Comics: 2000AD Prog 2073 - Reviewed

We reviewed 2000AD Prog 2073

For those who are unaware of 2000AD, it is a British anthology series that features several different stories from different writers and artists in each issue. The company 2000AD has been around for over 40 years and is probably best known for introducing us to the character Judge Dredd and his violent futuristic world. This issue contains seven stories that feature Judge Dredd, Jaegir, Future Shocks, Sinister Dexter, Anderson, Psi-Division, Judge Fear, and Strontium Dog, with a cover from Greg Staples. What's so great about this issue is that it features an all-new set of stories, making it the perfect jumping on point for new readers.

The first story is “Judge Dredd: Fit for Purpose” and was written by Rob Williams, illustrated by Chris Weston, colored by Dylan Teague, and lettered by Annie Parkhouse. Judge Dredd is the fiercest of all of the Judges, one of many trying to prevent total anarchy in Mega-City One, 2140 AD. Being such a tough Judge, leaves you with a limited number of allies. One of Dredd's main allies is Gerhart, a member of the SJS (internal affairs), who is set to be judged of his worthiness to remain on duty. Dredd is called in to provide evidence, which could also potentially put himself in danger. Weston's drawings do resemble the superhero look that you would expect from one of the major comic book companies, but there is enough of a difference to make it look distinctly like the 2000AD style. There is a great deal of action and intricate details with the environments, along with good facial expressions. The colors from Teague are what you might expect from a typical comic these days, but it does complement the art well.

The second story is “Jaegir: In the Realm of Pyrrhus” and was written by Gordon Rennie, art by Simon Coleby, colored by Len O'Grady, and lettered by Ellie De Ville. Jaeger is part of the Nordland State Security Police, sent on a mission with her team to Nu Earth where there is a war going on against Southern forces. The story is short, but filled with tons of action both in space and on the planet. Coleby's art is terrific, with heavy black shading and highly detailed spaceships. The colors from O'Grady are filled with subdued purples, yellows, blues, and greens. This is definitely a story in which I cannot wait to see what's going to happen next.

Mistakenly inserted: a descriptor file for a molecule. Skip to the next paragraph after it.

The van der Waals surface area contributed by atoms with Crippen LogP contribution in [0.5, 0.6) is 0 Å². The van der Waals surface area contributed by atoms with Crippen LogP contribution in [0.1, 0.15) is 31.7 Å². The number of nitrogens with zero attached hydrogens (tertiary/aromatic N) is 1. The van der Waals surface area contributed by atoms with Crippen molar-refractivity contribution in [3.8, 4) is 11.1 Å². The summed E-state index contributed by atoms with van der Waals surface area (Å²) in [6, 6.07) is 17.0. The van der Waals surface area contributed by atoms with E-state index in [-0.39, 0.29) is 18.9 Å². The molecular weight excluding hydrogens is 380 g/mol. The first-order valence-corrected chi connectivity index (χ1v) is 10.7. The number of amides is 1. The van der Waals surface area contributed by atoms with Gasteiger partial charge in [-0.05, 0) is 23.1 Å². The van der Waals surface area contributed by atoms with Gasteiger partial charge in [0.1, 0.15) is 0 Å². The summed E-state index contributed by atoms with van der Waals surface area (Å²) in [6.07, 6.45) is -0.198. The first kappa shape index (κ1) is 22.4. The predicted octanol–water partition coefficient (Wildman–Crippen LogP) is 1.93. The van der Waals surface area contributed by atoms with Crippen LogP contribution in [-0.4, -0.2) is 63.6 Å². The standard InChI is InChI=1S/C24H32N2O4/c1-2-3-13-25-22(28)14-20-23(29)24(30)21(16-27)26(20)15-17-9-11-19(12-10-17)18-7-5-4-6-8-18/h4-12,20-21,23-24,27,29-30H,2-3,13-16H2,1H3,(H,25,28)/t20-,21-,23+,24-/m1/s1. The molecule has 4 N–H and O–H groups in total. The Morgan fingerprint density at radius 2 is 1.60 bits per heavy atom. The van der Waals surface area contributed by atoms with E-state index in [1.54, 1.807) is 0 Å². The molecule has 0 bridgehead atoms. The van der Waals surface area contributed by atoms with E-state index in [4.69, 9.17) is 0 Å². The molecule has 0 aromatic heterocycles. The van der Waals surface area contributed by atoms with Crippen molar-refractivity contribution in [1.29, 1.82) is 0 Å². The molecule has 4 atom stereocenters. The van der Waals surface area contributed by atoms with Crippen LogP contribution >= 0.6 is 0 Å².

Next is the complete story “Future Shocks: Freedom Wears Faces” and was written by James Peaty, illustrated by Dylan Teague, and lettered by Simon Bowland. These stories are kind of similar to Black Mirror episodes, unusual cautionary tales set in a strange futuristic society. This tale is no different. Teague's art is what shines through in this tale, with only one page having any actual color. The rest of the pages are black and with grey shading, putting an wonderful emphasis on the actual details and style of the art.

The fourth story is “Sinister Dexter: The Salad of Bad Cafe” and was written by Dan Abnett, illustrated by Steve Yeowell, colored by John Charles, and lettered by Ellie de Ville. The story involves Finnigan Sinister and Ramone Dexter, the best hitman in the future city of Downlode, hanging out in a diner while they wait for their next target. The art is very cartoony and similar to something like the classic newspaper comics, with 9 panels on each page except for the first page. It is primarily devoted to the two characters and their banter while hanging out at the table while they wait for their mark.

This is followed by “Anderson, Psi-Division: Undertow” and was written by Emma Beeby, illustrated by David Roach, colored by Jose Villarrubia, and lettered by Simon Bowland. The Psi-Division is part of the Mega-City One Justice Department that consists of Judges with psychic talents, investigating various paranormal crimes. Anderson is their top telepath (seen in the film Dredd) and is investigating the murder of another psi-Judge with her partner. The art from Roach closely resembles the style of the Judge Dredd tale, which works since they exist in the same world.

The sixth story is the one-off “Judge Fear: Memories Are Made of This” and was written by Kek-W, illustrated by Dan Cornwell, and lettered by Annie Parkhouse. Judge Fear is one of the Dark Judges, who come from a parallel dimension and believe that all life is a crime, thus everyone should be purged. Judge Fear is currently in a containment facility, shipped back from Earth in a suction trap. The Judges bring in a Psi-Judge to see if they can use him as some sort of weapon, which sounds like a very bad idea. The art from Cornwell is simply fantastic in all of its black and white glory. Color isn't always necessary and there is a definite old school underground comic feel to his art, which is filled with heavy black shading and intense action scenes.  

The final story is “Strontium Dog: The son” and was written by John Wagner, illustrated by Carlos Ezquerra, and lettered by Ellie de Ville. Set in the future after the Strontium 90 fallout, mutants have been forced into taking the only job available to them, bounty hunting. One of the Search/Destroy agents is Strontium Dog and this story begins with the S/D reopening for business. Beautifully drawn by the legendary Ezquerra (co-creator of Judge Dredd and Strontium Dog), the art is just rich in uniqueness and his specific style. 

If you haven’t been following 2000AD, now is the time to jump in and start. Go grab this issue and get caught up in some of these wonderful stories and artwork. The appealing aspect of this comic is that it offers up different stories with vastly different styles of artwork, so odds are that you should end enjoying at least one part of the whole.